AZ firms try anew for tax break on equipment House seeks tax break for businesses

2013-02-22T00:00:00Z AZ firms try anew for tax break on equipment House seeks tax break for businessesHoward Fischer Capitol Media Services Arizona Daily Star
February 22, 2013 12:00 am  • 

PHOENIX - State lawmakers are moving to give businesses another chance to ask voters to lower their taxes.

The House Ways and Means Committee voted unanimously late Thursday to put a question on the 2014 ballot to expand a partial exemption that businesses now have. The measure now goes to the full House.

Businesses pay property taxes annually not only on the value of their land and buildings but, unlike homeowners, also on the worth of every piece of equipment they own and use.

Voters have previously allowed businesses to exempt the first $50,000 in equipment. With inflation, that has now risen to more than $68,000.

The new proposal, HCR 2011, would boost that exemption sharply using a formula tied to median earnings in the state. Farrell Quinlan, state director of the National Federation of Independent Business, figures the formula would let companies have up to $2.4 million of their equipment untaxed.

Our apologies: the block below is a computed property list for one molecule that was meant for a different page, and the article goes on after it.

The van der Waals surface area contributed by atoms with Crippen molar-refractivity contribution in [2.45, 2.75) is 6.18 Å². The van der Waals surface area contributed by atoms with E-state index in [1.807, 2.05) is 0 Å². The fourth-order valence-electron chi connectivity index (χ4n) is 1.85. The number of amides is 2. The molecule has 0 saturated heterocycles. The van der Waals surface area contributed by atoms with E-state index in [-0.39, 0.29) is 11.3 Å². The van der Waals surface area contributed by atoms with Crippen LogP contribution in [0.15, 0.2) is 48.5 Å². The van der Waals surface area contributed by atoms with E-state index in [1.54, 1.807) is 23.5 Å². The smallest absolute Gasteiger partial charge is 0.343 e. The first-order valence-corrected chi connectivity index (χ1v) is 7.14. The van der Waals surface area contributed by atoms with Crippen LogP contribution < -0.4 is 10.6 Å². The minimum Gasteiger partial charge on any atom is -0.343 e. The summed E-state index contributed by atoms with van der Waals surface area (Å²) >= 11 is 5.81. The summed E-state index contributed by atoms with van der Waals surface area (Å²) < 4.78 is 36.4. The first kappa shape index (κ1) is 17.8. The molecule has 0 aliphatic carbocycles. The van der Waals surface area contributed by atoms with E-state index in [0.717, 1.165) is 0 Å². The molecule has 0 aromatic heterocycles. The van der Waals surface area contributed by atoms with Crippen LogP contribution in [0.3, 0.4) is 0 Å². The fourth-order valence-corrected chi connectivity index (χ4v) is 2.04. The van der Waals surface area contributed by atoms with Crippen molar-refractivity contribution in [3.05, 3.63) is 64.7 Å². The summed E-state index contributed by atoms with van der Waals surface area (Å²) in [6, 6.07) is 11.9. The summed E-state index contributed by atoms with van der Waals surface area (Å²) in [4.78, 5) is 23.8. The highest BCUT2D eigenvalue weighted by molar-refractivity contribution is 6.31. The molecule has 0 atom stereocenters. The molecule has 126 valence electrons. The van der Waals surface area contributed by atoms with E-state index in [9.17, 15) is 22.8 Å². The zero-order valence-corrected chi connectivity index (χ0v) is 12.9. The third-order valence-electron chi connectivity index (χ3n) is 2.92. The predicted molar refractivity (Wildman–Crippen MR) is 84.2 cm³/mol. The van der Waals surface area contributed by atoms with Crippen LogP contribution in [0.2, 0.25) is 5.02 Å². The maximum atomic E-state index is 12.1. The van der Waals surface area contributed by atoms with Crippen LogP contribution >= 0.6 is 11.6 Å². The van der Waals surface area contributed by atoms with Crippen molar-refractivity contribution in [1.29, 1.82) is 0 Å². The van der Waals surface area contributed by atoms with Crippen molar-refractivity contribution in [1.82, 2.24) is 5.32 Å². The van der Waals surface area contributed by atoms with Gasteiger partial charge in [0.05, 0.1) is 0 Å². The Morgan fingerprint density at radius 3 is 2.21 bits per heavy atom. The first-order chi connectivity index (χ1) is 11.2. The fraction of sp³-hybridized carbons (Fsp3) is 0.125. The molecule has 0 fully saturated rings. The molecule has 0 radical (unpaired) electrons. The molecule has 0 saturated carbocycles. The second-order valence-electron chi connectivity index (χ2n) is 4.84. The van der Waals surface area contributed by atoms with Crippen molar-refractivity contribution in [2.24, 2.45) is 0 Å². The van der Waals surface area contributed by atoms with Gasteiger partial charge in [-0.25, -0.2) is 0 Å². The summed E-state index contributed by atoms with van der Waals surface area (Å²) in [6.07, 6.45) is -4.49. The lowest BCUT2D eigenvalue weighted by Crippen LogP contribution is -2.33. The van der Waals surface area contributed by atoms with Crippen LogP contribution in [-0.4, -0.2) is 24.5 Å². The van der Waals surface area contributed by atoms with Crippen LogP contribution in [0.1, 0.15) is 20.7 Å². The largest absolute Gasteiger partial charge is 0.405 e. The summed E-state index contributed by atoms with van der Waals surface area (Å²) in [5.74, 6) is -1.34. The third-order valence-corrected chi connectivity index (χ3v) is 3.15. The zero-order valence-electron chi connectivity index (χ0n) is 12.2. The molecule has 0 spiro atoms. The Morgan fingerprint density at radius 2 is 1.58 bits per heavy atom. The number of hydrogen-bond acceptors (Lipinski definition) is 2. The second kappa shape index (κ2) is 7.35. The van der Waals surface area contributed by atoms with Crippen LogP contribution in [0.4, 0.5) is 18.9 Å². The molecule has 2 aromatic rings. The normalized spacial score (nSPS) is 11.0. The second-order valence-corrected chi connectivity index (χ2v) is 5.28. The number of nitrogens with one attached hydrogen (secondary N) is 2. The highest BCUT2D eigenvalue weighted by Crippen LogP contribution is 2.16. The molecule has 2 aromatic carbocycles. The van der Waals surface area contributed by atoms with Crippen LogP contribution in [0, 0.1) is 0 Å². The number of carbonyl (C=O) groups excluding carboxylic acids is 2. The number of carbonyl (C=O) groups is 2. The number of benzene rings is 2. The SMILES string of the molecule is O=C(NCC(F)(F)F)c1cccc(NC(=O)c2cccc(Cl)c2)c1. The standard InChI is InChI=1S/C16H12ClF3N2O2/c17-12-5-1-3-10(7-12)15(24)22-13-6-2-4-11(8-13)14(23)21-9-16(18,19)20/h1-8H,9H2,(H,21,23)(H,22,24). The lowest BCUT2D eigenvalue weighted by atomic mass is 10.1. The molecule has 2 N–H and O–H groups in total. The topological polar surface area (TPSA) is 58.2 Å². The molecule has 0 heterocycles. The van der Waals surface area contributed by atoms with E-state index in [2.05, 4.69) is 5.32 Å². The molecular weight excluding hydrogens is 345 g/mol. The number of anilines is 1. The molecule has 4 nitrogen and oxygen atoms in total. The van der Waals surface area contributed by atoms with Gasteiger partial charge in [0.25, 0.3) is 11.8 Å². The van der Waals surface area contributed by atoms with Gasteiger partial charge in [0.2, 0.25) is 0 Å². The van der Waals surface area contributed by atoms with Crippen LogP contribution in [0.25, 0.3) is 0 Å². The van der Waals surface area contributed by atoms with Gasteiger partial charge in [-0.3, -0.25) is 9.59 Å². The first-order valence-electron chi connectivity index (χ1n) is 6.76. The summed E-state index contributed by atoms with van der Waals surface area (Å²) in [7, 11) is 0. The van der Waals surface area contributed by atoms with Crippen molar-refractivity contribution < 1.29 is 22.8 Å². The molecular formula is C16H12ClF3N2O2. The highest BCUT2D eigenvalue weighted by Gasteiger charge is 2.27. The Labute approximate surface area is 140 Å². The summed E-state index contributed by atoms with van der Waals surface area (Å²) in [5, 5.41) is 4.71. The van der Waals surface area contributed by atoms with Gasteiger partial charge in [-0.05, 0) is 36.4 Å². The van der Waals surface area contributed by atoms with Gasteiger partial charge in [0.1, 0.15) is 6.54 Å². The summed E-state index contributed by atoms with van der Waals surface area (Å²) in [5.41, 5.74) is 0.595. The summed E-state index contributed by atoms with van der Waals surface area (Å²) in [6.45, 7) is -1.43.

But even if it eventually gets legislative approval, one key hurdle would remain: voter ratification. And an identical measure on last year's ballot was rejected by a 12-point margin.

Quinlan blamed the failure in 2012 on lack of campaign money.

Final campaign finance reports showed just $56,903 spent statewide to support that measure, on the ballot as Proposition 116, with most of that coming from the National Federation of Independent Business. Supporters did not spend more, as there was no organized opposition and the concept, both then and now, had bipartisan legislative support.

"We need to raise some money before we put this back on the ballot," Quinlan conceded to lawmakers.

He said that for many businesses, the issue is not just about money. Businesses whose property is worth less than the exemption do not have to bother computing what their equipment is worth, factoring in depreciation and all that, much less write out a check every year, he said. Quinlan figures that would remove the burden from about 93 percent of all companies in the state.

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